City Hall Undermines DTX, SF’s most Significant Transportation Improvement in 50 Years

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                       Transbay Transit Center, Destined to be San Francisco’s Big Empty?

Under the Lee Administration transportation in San Francisco is heading toward a cliff.  For starters, City Hall is neglecting, if not actively impeding, the downtown extension of Caltrain (DTX), a project that would connect Caltrain to 6 Muni rail lines, 4 BART lines and over 40 bus lines at the new Transbay Transit Center in the middle of San Francisco’s 340,000 person employment center.

In November 1999 the SF voters recognized the value of DTX by approving Prop H by 69.3%. Prop H specifically calls for Caltrain to be extended to the new Transbay Transit Center (TTC) at First and Mission Streets. In November 2003 the SF voters approved Prop K by 75%, which provided $270 million for the extension. In June 2010 the SF Voters approved Prop G, calling for high-speed trains to also terminate at the TTC. This measure was approved by an overwhelming 83.8%. Yet it appears that the public policy implicit in these three Propositions was lost on City Hall.

At a recent meeting SF Supervisor Jane Kim was asked why City Hall was so “ambivalent” toward the long-awaited DTX project. Her answer was “we all support DTX but it’s very expensive and we don’t know where we can find the money”. Kim’s answer is reflective of City Hall’s apparent lack of understanding of the importance of DTX to San Francisco and the Region. In the first place it doesn’t explain why in the 16 years after Prop. H passed the City has contributed only 2.8% of TTC/DTX’s cost, compared to the 34.8% allocation it has already made to the SFMTA’s low ridership Third Street/Central Subway project. Nor does it explain why even today City officials talk of finding additional funds to extend the Central Subway, build Bus Rapid Transit (BRT) on Van Ness and Geary, bring the Warriors to town, “beautify our streets”and build a subway into the privately-owned Park Merced development, all while seldom if ever mentioning DTX.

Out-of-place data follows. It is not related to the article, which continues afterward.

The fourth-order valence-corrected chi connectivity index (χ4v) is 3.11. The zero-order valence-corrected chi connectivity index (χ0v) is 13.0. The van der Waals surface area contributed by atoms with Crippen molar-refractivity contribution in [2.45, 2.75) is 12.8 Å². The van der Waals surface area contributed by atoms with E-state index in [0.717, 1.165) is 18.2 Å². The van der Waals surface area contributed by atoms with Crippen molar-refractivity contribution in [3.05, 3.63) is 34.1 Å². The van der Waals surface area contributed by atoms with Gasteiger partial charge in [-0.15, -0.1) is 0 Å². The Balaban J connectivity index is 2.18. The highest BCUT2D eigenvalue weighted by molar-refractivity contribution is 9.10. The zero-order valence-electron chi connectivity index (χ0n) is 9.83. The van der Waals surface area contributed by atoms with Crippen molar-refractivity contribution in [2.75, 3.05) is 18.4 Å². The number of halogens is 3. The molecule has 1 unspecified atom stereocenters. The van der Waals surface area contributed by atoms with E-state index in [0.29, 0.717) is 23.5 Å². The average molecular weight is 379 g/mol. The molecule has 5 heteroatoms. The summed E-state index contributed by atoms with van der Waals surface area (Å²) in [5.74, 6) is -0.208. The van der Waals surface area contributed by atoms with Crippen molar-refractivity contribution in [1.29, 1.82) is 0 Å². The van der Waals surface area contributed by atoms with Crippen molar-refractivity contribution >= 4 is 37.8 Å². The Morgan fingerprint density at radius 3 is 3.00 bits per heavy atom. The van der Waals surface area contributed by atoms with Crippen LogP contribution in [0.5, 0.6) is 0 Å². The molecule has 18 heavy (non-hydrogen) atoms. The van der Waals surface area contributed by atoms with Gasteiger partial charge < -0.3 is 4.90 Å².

Is City Hall hoping that some outside entity will swoop in and save San Francisco from its own passivity?  Is it failing to recognize how embarrassingly empty and lifeless its huge new Transbay Transit Center would be without the trains and their tens of thousands of daily riders, especially given AC Transit’s inconsequential 20,000 transbay bus riders a day?

Or has it forgotten about the tens of thousands of additional Peninsula motorists who would be driving into San Francisco by 2030 if the Caltrain/San Francisco interface doesn’t get a whole lot better than it is today? The fact that more street congestion would inevitably result in further Muni slowdowns is apparently of no concern to City Hall. On the contrary it appears that San Francisco’s politicians are currently focused much more on development and helping developers than on the plight of constituents and others trying to access and move about in San Francisco.

It’s not always been that way. A few years ago the City and County of San Francisco appropriately identified DTX as its No. 1 candidate for federal New Starts funding. MTC ratified the selection and the Federal Transit Administration subsequently approved it. Moreover the DTX project has long enjoyed the strong support of both California Senators and as well as that of SF Congressperson Nancy Pelosi. In Sacramento, DTX is also recognized as a project of high importance to the Bay Area and the rest of Northern California. In addition, as indicated above, it has long been supported by the San Francisco electorate. About the only place where DTX seems to have fallen out of favor is with the relatively small number of politicians who currently occupy City Hall.

The financing needed to complete the DTX project will come from a variety of sources, including the City and County of San Francisco, the Transbay Mello Roos District, San Mateo County, Bridge Tolls, Caltrain surcharges, California Cap and Trade funds, CAHSRA (if it survives), the federal New Starts Program and private investors. San Francisco has the savvy and political heft needed to pull the DTX program together. But it will take effort and it will take leadership. If San Francisco gets going on this, DTX construction could begin in the next 18 to 24 months and the Caltrain trains could be up and running in the TTC by 2023.

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